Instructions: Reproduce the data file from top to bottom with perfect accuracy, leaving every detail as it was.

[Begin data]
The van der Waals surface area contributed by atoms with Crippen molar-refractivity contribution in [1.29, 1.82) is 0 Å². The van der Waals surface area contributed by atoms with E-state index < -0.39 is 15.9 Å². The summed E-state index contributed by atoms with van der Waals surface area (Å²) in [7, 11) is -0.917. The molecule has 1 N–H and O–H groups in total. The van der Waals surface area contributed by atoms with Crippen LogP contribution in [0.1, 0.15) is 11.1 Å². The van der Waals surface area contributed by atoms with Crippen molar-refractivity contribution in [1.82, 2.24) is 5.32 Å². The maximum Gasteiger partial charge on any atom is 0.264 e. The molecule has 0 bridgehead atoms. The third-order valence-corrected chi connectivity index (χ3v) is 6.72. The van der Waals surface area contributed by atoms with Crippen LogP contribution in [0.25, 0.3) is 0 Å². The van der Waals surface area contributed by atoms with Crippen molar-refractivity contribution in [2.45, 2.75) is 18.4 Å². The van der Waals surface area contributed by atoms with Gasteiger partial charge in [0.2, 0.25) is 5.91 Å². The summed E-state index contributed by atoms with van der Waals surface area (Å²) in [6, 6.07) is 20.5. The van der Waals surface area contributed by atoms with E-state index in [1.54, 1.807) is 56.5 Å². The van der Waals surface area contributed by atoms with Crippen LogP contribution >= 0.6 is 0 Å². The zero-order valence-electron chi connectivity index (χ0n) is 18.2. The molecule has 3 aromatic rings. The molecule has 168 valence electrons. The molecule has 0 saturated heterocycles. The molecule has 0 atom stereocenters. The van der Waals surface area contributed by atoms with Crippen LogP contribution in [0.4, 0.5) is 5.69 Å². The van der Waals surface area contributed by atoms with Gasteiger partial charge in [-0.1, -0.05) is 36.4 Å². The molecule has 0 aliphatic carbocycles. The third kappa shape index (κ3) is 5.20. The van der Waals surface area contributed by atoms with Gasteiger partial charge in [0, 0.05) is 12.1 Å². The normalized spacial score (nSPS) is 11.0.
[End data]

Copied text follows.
The van der Waals surface area contributed by atoms with Crippen molar-refractivity contribution in [1.29, 1.82) is 0 Å². The van der Waals surface area contributed by atoms with E-state index < -0.39 is 15.9 Å². The summed E-state index contributed by atoms with van der Waals surface area (Å²) in [7, 11) is -0.917. The molecule has 1 N–H and O–H groups in total. The van der Waals surface area contributed by atoms with Crippen LogP contribution in [0.1, 0.15) is 11.1 Å². The van der Waals surface area contributed by atoms with Crippen molar-refractivity contribution in [1.82, 2.24) is 5.32 Å². The maximum Gasteiger partial charge on any atom is 0.264 e. The molecule has 0 bridgehead atoms. The third-order valence-corrected chi connectivity index (χ3v) is 6.72. The van der Waals surface area contributed by atoms with Crippen LogP contribution in [0.25, 0.3) is 0 Å². The van der Waals surface area contributed by atoms with Crippen molar-refractivity contribution in [2.45, 2.75) is 18.4 Å². The van der Waals surface area contributed by atoms with Gasteiger partial charge in [0.2, 0.25) is 5.91 Å². The summed E-state index contributed by atoms with van der Waals surface area (Å²) in [6, 6.07) is 20.5. The van der Waals surface area contributed by atoms with E-state index in [1.54, 1.807) is 56.5 Å². The van der Waals surface area contributed by atoms with Crippen LogP contribution >= 0.6 is 0 Å². The zero-order valence-electron chi connectivity index (χ0n) is 18.2. The molecule has 3 aromatic rings. The molecule has 168 valence electrons. The molecule has 0 saturated heterocycles. The molecule has 0 atom stereocenters. The van der Waals surface area contributed by atoms with Crippen LogP contribution in [0.4, 0.5) is 5.69 Å². The van der Waals surface area contributed by atoms with Gasteiger partial charge in [-0.1, -0.05) is 36.4 Å². The molecule has 0 aliphatic carbocycles. The third kappa shape index (κ3) is 5.20. The van der Waals surface area contributed by atoms with Gasteiger partial charge in [0, 0.05) is 12.1 Å². The normalized spacial score (nSPS) is 11.0.